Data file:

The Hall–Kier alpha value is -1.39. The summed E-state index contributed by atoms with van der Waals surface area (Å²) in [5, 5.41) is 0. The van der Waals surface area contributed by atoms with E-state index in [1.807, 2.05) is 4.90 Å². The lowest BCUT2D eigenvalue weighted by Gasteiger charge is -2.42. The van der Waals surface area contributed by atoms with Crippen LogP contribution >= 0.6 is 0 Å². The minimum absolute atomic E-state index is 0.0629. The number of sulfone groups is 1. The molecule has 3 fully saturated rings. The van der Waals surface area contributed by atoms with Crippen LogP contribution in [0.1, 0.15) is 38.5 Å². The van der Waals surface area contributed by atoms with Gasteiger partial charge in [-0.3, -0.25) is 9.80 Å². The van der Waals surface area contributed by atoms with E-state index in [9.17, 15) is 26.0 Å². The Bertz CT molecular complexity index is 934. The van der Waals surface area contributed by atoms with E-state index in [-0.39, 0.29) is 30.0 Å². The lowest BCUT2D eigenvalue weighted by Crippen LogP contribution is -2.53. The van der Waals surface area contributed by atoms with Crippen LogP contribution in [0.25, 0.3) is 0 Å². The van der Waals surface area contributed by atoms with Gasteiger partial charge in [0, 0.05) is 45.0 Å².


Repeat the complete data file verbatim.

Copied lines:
The Hall–Kier alpha value is -1.39. The summed E-state index contributed by atoms with van der Waals surface area (Å²) in [5, 5.41) is 0. The van der Waals surface area contributed by atoms with E-state index in [1.807, 2.05) is 4.90 Å². The lowest BCUT2D eigenvalue weighted by Gasteiger charge is -2.42. The van der Waals surface area contributed by atoms with Crippen LogP contribution >= 0.6 is 0 Å². The minimum absolute atomic E-state index is 0.0629. The number of sulfone groups is 1. The molecule has 3 fully saturated rings. The van der Waals surface area contributed by atoms with Crippen LogP contribution in [0.1, 0.15) is 38.5 Å². The van der Waals surface area contributed by atoms with Gasteiger partial charge in [-0.3, -0.25) is 9.80 Å². The van der Waals surface area contributed by atoms with E-state index in [9.17, 15) is 26.0 Å². The Bertz CT molecular complexity index is 934. The van der Waals surface area contributed by atoms with E-state index in [-0.39, 0.29) is 30.0 Å². The lowest BCUT2D eigenvalue weighted by Crippen LogP contribution is -2.53. The van der Waals surface area contributed by atoms with Crippen LogP contribution in [0.25, 0.3) is 0 Å². The van der Waals surface area contributed by atoms with Gasteiger partial charge in [0, 0.05) is 45.0 Å².